Is This Wild Concept the Future of Motorcycle Suspension?

Motoinno's unusual setup promises ultimate two-wheeled handling

Motoinno Motorcycle Suspension System
The Motoinno motorcycle suspension system. Loz Blain/Gizmag

With the exception of BMW's Telelever system and low volume outliers like Confederate who build throwback Girder-style forks, the motorcycle world has been generally fixated on telescopic forks. This conventional setup uses oil-filled dampers that connect the front section of the frame to the wheel via a triple clamp, enabling shock absorption and tuneable ride characteristics.

An Australian company called Motorcycle Innovation ("Motoinno" for short-- see what they did there?) have created an unusual but promising suspension system that aims to "explore the potential of advanced two-wheeled in-line vehicle geometry in relation to current and future safety trends and requirements."

Following 16 years of development, the company has created their TS3-- Triangulated Steering and Suspension System-- with the intention of optimizing stability, compliance, and performance.

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All About Isolation

Motoinno Motorcycle Suspension
A closeup of the Motoinno's aluminum linkage. Loz Blain/Gizmag

The problem with traditional telescopic forks is that they flex and create slop, while their lack of isolation limits their control and their dive characteristics tend to change the suspension's dynamics during braking. 

Claiming to eliminate the issues of conventional hub-based steering setups (as found in the Bimota Tesi series of bikes), the Motoinno setup uses a parallelogram front suspension geometry that keeps the front wheel at the same angle. But despite that fixed position, the system's rake and trail can be adjusted, as well as its dive characteristics. Interestingly, the bike can even be set up to create negative dive (i.e., lift) upon braking. 

But the key differentiator about this setup, according to Gizmag's reporting, is that the stability gained by the system, especially under braking, enables it to maintain constant geometry. That predictability fosters greater confidence and control for the rider, and Motoinno says the system has enabled a second of time to be gained per corner on a racetrack when compared to a Suzuki GSX-R750's lap times.

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Bottom Line: In a Racer's Words

Motoinno Motorcycle Racing
Tracking the Motoinno suspension system. Motoinno

While this prototype bike, built around a '93 Ducati Super Sport 900 body, cost about a quarter million dollars to produce, the goal of the project is to enter Moto2 racing and prove their design on the racetrack.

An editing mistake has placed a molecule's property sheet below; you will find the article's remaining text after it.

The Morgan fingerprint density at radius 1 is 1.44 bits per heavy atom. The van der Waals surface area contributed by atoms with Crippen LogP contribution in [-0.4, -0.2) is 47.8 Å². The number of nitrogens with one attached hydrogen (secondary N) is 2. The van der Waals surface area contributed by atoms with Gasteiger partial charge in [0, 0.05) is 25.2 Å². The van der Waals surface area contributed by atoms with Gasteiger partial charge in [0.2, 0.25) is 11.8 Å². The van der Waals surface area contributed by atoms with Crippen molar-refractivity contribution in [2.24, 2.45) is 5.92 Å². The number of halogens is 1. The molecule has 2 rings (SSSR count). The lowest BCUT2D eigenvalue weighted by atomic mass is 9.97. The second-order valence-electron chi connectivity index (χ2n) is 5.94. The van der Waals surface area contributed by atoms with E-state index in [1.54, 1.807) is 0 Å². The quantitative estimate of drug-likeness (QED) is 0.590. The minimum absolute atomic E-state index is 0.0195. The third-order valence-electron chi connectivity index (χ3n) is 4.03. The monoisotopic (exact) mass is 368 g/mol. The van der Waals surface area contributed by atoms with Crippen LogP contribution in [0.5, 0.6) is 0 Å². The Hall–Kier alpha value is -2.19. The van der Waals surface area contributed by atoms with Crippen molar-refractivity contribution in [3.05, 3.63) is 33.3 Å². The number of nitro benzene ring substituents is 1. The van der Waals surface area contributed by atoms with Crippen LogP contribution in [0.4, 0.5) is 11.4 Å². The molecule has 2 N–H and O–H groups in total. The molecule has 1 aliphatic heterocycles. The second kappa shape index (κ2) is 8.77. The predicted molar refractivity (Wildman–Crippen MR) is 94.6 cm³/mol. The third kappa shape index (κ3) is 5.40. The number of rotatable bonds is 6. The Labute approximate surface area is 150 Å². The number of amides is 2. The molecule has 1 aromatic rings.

In the meantime, here are some observations on the engineering from Isle of Man champion racer Cameron Donald:

"The bike amazingly feels quite conventional in the way it handles on the track, which is the biggest surprise to me. It's not what you'd expect, because it certainly doesn't look conventional. The way it turns into a corner, and the way it has some dive under brakes and whatnot, is actually very similar to a conventional forked motorcycle.

"I've had limited experience on center hub steered bikes, but what I saw as the big positive to this was the way that I could trail brake into the corner and hold a very tight line. You've still got an amount of dive, the way the boys have got it set up, but you can trail brake into the corner well past where you normally would on a conventional bike, and with a lot more brake pressure. That's something that will take some time to get used to, because it's so different to a conventional bike.

"It felt like it had good connection. In some of these hub steered bikes, with the amount of pivots and angles involved, you can lose that connection. There's none of that. The connection, the feel between the input to the handlebar and the response in the tire is very good.

"The big thing for me was how quick it gave me confidence, how much feel I had through the front tire, the connection between my input at the handlebars and the response from the tire was excellent, very much like a conventional motorbike. When you look at the amount of work in the linkage setup, you could easily think there'd be slop in there or you'd lose some feeling, but I didn't. It was very direct. That was a big positive.

"A race bike's the next step, to take it to that next level and push it harder and see how it responds. Like all bikes, the harder you push them, the more you learn about them, and that'll be the case with the TS3 as well."